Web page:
We need bold solutions to begin to reverse course on the epidemic of homelessness and our lack of affordable housing. We need the state to step in as a partner with the hundreds of local communities struggling to provide affordable housing. That’s why we need Senate Bill 5

_____________________

Sen. Jim Beall is a Democrat from San Jose, representing Senate District 15, Senator.Beall@senate.ca.gov. He wrote this commentary for CalMatters.

This article is produced as part of WeHo Daily’s partnership with CalMatters, a nonpartisan, nonprofit journalism venture committed to explaining how California’s state Capitol works and why it matters.

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Community

WeHo ‘Homeless Services Connect Day’ Enables Program Access – March 4

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WEST HOLLYWOOD — The City of West Hollywood’s Homeless Initiative will host a “Homeless Services Connect Day” March 4 to provide opportunities for people who are experiencing homelessness to access programs and services offered by an array of local and regional organizations.

While the event is free and drop-in, it is aimed at providing connections to service for people who are experiencing homeless; it is not intended for the community at large. The City is working with local homeless services agencies and the West Hollywood Chamber of Commerce to provide information about the event that can be distributed to community members experiencing homelessness.

The City of West Hollywood’s Homeless Initiative seeks to effectively address homelessness with a multi-disciplinary, multi-agency, collaborative response. Homeless Services Connect Day will include programs and services offered by local and regional organizations including: shelter; health and mental health services; job readiness assistance; substance abuse treatment; connection to public benefits; non-profit agencies offering food, showers, clothing, and more.

In addition, there will be no-charge health and wellness services available, such as: flu vaccines; HIV testing; and haircuts.

During the past three years, the City of West Hollywood’s Homeless Initiative, in collaboration with grant-funded community partners, has achieved positive measurable results in addressing homelessness. These results include:

  • Placing more than 80 people into permanent housing;
  • Providing more than 16,700 emergency shelter bed nights to youth and adults;
  • Serving more than 300 formerly homeless individuals with substance abuse recovery programs; and
  • Preventing homelessness for hundreds of West Hollywood residents through a combination of rental assistance programs and intensive case management services for those at risk of homelessness, including formerly homeless individuals and older adults.

A brief video highlighting the efforts of the City of West Hollywood’s Homeless Initiative coordinated outreach teams is available on the City’s WeHoTV YouTube channel at https://youtu.be/JTa4e9R8-SI

Wednesday, March 4, 2020 from 10 a.m. to 2 p.m. at the West Hollywood Park Auditorium, located at 647 N. San Vicente Boulevard.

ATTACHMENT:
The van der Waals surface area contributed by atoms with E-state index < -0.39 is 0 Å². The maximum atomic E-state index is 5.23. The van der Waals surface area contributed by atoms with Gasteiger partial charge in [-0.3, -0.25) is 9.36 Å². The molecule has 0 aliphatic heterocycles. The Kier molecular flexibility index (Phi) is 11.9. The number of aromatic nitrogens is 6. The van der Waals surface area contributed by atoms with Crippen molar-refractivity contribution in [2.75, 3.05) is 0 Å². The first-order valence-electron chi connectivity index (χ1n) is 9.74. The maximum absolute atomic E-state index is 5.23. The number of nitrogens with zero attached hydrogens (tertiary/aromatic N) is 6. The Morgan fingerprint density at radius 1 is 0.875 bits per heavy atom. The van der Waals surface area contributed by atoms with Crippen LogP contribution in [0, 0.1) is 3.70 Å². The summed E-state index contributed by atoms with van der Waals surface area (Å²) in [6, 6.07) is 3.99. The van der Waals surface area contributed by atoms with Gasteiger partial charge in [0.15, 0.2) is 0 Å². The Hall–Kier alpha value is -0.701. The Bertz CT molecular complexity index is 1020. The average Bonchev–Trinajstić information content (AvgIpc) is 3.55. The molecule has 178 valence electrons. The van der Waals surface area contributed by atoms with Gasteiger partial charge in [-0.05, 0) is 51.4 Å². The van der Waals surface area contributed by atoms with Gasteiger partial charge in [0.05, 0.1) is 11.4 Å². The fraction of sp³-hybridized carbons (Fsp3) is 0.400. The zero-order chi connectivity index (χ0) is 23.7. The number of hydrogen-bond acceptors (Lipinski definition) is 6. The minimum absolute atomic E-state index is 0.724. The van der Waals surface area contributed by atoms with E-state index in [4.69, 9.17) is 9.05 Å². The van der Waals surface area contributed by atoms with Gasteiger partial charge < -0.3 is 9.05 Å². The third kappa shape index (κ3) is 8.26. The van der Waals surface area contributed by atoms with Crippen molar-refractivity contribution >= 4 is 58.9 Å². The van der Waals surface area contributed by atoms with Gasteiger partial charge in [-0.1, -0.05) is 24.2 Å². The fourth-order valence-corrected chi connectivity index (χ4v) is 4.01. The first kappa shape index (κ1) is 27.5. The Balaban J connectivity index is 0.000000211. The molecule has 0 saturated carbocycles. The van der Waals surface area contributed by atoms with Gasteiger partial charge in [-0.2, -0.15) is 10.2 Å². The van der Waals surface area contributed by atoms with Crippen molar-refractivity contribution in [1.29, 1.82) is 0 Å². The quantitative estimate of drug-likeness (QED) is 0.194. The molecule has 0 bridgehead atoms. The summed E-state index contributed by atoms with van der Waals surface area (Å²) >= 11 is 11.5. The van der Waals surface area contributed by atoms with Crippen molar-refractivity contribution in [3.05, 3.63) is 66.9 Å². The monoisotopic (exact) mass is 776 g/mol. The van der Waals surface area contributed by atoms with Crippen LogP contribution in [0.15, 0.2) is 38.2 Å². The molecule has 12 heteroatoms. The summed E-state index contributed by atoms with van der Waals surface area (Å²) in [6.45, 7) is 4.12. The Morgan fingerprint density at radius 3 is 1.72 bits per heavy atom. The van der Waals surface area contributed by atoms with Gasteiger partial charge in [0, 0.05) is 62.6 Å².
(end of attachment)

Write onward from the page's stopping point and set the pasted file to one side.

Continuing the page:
For additional information about the City of West Hollywood’s Homeless Initiative please visit weho.org/homeless.

If you are concerned about a community member who is homeless, call the West Hollywood Homeless Initiative Concern Line at (323) 848-6590. If your concern requires time-sensitive assistance during nights or weekends, please call the West Hollywood Sheriff’s Station at (310) 855-8850. For life-threatening emergencies or criminal activity, call 911.

For more information, please contact City of West Hollywood’s Strategic Initiatives Division Manager Corri Planck at (323) 848-6430 or cplanck@weho.org. For people who are Deaf or hard of hearing, please call TTY (323) 848-6496.


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Homeless

Man Pleads Guilty in Voter Fraud Scheme on LA’s Skid Row

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LOS ANGELES — A 62-year-old man has pleaded guilty for his role in a scheme where money and cigarettes were allegedly offered to homeless people on Skid Row in exchange for false and forged signatures on ballot petitions and voter registration forms, according to the Los Angeles County District Attorney’s Office.

Norman Hall entered his plea on February 19th to one count of circulating a petition with false names. He was immediately sentenced to one year in county jail, placed on formal probation for three years and must complete 100 hours of community service.

Deputy District Attorney Marian Thompson of the Public Integrity Division is prosecuting the case. Eight others face various charges including use of false names on a petition and voter fraud.

The defendants allegedly solicited hundreds of false and/or forged signatures on state ballot petitions and voter registration forms by offering homeless people $1 and/or cigarettes for their participation.

The alleged offenses occurred during the 2016 and 2018 election cycles.The defendants are scheduled to return to court for a pretrial hearing on May 5 .